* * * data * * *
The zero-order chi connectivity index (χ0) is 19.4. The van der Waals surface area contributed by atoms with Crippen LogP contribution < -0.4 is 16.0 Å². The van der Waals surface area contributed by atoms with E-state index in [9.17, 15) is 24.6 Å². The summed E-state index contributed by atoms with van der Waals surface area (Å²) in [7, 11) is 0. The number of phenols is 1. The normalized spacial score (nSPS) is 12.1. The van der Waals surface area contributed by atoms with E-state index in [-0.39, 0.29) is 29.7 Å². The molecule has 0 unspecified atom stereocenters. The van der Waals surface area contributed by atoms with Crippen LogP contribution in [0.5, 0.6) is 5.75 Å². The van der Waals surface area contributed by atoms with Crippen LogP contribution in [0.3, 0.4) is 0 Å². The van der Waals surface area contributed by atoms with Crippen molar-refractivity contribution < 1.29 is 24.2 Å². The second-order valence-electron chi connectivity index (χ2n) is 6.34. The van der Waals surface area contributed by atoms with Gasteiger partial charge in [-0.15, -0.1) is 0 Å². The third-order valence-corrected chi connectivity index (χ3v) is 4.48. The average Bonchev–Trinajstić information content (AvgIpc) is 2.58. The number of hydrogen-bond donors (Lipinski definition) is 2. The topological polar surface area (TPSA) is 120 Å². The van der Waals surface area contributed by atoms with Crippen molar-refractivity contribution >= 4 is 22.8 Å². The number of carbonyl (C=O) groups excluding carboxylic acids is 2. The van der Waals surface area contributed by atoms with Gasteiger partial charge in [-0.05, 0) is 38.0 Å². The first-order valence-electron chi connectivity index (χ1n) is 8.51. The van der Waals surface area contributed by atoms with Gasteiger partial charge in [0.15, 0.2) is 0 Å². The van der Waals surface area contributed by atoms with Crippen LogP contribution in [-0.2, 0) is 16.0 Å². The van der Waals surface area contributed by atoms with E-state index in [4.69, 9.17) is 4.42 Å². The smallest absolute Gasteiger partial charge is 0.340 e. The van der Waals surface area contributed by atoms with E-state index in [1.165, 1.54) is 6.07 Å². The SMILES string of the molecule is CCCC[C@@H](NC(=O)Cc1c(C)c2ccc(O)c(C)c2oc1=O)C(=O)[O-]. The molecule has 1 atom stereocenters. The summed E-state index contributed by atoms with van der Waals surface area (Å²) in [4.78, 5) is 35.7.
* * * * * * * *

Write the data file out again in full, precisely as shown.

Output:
The zero-order chi connectivity index (χ0) is 19.4. The van der Waals surface area contributed by atoms with Crippen LogP contribution < -0.4 is 16.0 Å². The van der Waals surface area contributed by atoms with E-state index in [9.17, 15) is 24.6 Å². The summed E-state index contributed by atoms with van der Waals surface area (Å²) in [7, 11) is 0. The number of phenols is 1. The normalized spacial score (nSPS) is 12.1. The van der Waals surface area contributed by atoms with E-state index in [-0.39, 0.29) is 29.7 Å². The molecule has 0 unspecified atom stereocenters. The van der Waals surface area contributed by atoms with Crippen LogP contribution in [0.5, 0.6) is 5.75 Å². The van der Waals surface area contributed by atoms with Crippen LogP contribution in [0.3, 0.4) is 0 Å². The van der Waals surface area contributed by atoms with Crippen molar-refractivity contribution < 1.29 is 24.2 Å². The second-order valence-electron chi connectivity index (χ2n) is 6.34. The van der Waals surface area contributed by atoms with Gasteiger partial charge in [-0.15, -0.1) is 0 Å². The third-order valence-corrected chi connectivity index (χ3v) is 4.48. The average Bonchev–Trinajstić information content (AvgIpc) is 2.58. The number of hydrogen-bond donors (Lipinski definition) is 2. The topological polar surface area (TPSA) is 120 Å². The van der Waals surface area contributed by atoms with Crippen molar-refractivity contribution >= 4 is 22.8 Å². The number of carbonyl (C=O) groups excluding carboxylic acids is 2. The van der Waals surface area contributed by atoms with Gasteiger partial charge in [-0.05, 0) is 38.0 Å². The first-order valence-electron chi connectivity index (χ1n) is 8.51. The van der Waals surface area contributed by atoms with Gasteiger partial charge in [0.15, 0.2) is 0 Å². The van der Waals surface area contributed by atoms with Crippen LogP contribution in [-0.2, 0) is 16.0 Å². The van der Waals surface area contributed by atoms with E-state index in [4.69, 9.17) is 4.42 Å². The smallest absolute Gasteiger partial charge is 0.340 e. The van der Waals surface area contributed by atoms with E-state index in [1.165, 1.54) is 6.07 Å². The SMILES string of the molecule is CCCC[C@@H](NC(=O)Cc1c(C)c2ccc(O)c(C)c2oc1=O)C(=O)[O-]. The molecule has 1 atom stereocenters. The summed E-state index contributed by atoms with van der Waals surface area (Å²) in [4.78, 5) is 35.7.